In 2016, 2017, and 2018, the Royals ranked 13th, 15th, and 14th, respectively, in 40-man payroll at the end of the year. For a definitively small market team like the Royals, it was nice to see the payroll balloon after playoff success, and it was nice to see ownership and general manager Dayton Moore go for it in trying to extend their competitive window.
But when 2018 ended in 104 losses and the farm system still in relative shambles, it was time to scale back—and scale back the Royals did. Kansas City shed about $25 million before 2019, and another $10 million or so to the pre-COVID 2020 payroll. As a result, the last few offseasons have been...less-than-interesting, shall we say.
Things are different this offseason. Between Ian Kennedy and Alex Gordon, $20 million are coming off the books. Furthermore, Salvador Perez and Danny Duffy’s nearly $30 million in combined salary come off the books at the end of 2021. All told, the Royals have only $3.5 million in guaranteed payroll—Whit Merrifield’s contract—past 2021. If that sounds low, it is; no other team in the American League has as much payroll flexibility past next season, and nearly every other AL team other than Oakland and Cleveland have tens of millions of more dollars committed in guaranteed contracts after 2021.
So, the Royals have some decisions to make. These are the three ways the Royals offseason could go.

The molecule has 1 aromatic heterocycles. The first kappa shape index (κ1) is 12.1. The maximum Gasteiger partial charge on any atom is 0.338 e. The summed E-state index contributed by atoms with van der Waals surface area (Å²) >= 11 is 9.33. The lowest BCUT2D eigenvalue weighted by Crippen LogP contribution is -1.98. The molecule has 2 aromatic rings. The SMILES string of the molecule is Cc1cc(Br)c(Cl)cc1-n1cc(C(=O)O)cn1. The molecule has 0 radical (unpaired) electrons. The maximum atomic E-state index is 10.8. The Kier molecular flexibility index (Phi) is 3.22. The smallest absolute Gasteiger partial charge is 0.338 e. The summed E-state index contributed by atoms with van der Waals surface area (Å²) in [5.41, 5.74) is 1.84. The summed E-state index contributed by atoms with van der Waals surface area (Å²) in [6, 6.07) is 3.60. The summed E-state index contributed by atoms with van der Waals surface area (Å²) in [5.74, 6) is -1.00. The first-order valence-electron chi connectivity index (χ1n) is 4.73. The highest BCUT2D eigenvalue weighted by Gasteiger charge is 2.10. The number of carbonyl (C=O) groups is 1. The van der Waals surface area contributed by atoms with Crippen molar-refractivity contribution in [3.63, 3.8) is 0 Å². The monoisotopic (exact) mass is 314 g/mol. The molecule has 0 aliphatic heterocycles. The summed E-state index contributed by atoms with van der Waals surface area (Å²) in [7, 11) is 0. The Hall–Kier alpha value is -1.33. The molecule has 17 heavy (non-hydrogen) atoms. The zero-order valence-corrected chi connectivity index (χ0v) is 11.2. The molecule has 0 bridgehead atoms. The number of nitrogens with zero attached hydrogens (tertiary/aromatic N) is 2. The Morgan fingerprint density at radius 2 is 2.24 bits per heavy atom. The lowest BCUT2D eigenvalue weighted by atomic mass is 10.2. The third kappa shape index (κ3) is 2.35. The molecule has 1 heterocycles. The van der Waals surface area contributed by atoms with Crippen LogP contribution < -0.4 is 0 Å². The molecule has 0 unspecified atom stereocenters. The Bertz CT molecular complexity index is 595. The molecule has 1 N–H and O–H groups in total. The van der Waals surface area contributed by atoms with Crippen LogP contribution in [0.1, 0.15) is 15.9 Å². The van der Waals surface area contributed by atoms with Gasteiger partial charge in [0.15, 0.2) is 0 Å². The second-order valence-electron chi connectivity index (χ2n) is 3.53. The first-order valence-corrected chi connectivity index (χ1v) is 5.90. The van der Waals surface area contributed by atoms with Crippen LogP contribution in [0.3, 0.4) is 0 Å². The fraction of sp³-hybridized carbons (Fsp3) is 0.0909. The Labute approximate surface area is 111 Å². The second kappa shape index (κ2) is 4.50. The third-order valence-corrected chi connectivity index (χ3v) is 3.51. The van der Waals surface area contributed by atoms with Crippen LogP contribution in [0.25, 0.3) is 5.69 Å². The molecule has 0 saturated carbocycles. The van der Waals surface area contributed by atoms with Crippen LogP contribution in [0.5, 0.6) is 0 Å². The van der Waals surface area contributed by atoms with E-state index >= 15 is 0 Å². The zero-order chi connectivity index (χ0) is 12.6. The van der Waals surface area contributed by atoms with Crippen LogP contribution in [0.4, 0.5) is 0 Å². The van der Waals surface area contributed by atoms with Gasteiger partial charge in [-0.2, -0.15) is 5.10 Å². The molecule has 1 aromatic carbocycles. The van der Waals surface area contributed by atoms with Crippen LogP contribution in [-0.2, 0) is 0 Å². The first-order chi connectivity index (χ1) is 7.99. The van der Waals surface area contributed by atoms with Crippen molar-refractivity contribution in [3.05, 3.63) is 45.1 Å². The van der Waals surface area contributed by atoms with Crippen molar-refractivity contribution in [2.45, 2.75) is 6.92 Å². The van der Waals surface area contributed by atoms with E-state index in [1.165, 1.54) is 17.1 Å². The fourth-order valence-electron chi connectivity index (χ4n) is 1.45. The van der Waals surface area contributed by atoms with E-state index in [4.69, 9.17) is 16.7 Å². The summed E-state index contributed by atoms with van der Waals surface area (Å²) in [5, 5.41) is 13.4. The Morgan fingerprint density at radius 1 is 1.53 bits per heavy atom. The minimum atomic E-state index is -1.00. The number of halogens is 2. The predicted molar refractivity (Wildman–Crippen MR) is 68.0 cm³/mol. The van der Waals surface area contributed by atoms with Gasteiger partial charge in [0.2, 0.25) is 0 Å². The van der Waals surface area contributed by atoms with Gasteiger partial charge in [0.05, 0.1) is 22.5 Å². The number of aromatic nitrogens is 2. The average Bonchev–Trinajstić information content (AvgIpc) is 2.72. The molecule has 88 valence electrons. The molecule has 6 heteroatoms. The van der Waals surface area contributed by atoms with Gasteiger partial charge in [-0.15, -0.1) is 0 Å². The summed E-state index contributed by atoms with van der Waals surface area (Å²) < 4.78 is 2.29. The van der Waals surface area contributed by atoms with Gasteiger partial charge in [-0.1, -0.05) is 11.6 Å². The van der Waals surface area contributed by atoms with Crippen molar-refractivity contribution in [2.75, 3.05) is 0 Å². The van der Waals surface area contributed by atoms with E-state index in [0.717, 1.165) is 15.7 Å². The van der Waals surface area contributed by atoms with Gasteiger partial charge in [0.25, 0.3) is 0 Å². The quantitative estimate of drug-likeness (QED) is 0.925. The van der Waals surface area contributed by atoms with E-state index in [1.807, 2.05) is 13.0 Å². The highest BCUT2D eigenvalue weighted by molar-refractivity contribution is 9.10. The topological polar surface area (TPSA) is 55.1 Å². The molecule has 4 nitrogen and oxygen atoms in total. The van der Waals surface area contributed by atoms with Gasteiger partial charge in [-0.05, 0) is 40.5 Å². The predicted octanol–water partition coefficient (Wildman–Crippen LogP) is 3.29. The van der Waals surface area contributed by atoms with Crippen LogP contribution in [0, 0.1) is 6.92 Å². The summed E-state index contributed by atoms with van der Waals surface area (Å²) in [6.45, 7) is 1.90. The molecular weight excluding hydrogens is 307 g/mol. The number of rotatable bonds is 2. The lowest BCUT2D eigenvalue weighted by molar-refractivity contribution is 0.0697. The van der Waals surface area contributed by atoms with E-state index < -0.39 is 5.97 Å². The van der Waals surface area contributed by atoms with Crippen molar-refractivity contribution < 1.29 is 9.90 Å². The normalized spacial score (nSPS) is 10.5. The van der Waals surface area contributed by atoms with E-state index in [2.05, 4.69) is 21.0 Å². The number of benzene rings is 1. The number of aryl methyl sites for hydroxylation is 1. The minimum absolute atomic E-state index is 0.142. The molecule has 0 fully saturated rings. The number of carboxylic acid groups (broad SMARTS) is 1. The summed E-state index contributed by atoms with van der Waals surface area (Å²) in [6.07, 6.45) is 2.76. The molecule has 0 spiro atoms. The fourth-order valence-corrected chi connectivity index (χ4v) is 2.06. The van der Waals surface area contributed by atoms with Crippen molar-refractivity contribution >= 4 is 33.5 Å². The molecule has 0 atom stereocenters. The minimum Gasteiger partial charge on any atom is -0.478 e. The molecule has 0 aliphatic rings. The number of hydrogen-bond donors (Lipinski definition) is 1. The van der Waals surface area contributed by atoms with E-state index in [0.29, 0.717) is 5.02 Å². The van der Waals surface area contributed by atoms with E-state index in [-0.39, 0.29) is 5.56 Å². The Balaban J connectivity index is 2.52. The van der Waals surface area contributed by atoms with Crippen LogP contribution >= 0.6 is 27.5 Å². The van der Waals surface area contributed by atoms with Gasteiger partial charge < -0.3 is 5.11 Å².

Option 1: The “Twiddle My Thumbs” Approach
What is this approach? This option is characterized primarily by a reluctance to commit resources beyond the current season. This is a low-risk, low-reward holding pattern approach that helps to keep salaries off the long-term books and allows for young players to have as many reps as possible.
Why would the Royals take this approach? There are three primary reasons why the Royals would twiddle their thumbs, as it were. First, they are a bad team. While 2020 was a definite improvement over the previous two seasons, the team played at a 70-win level. Second, even if you think the team’s true talent level moving forward is 75 or so wins, the Royals have three major contributors who are set to be free agents at the end of this year: Salvador Perez, Danny Duffy, and Jorge Soler. Third, the rest of the AL Central is really good.
What would this approach look like? Frankly, this approach looks a lot like the last two offseasons. Free agent acquisitions would mostly be limited to minor league deals (like Greg Holland and Trevor Rosenthal in 2020, for instance) and other one-year buy low/prove it deals (Alex Gordon, arguably). No major trades would occur, though player swapping (like the Brett Phillips/Lucius Fox deal) could happen to better fill holes.
Option 2: The “Incremental Improvements” Approach
What is this approach? This option is characterized by filling gaps in the lineup, bullpen, and rotation with short-to-medium length free agent acquisitions and mid-level trades to move the team towards respectability. This is a medium-risk, medium-reward approach, as the types of mid-level free agents and players available in trades are flawed—but diamonds in the rough are possible.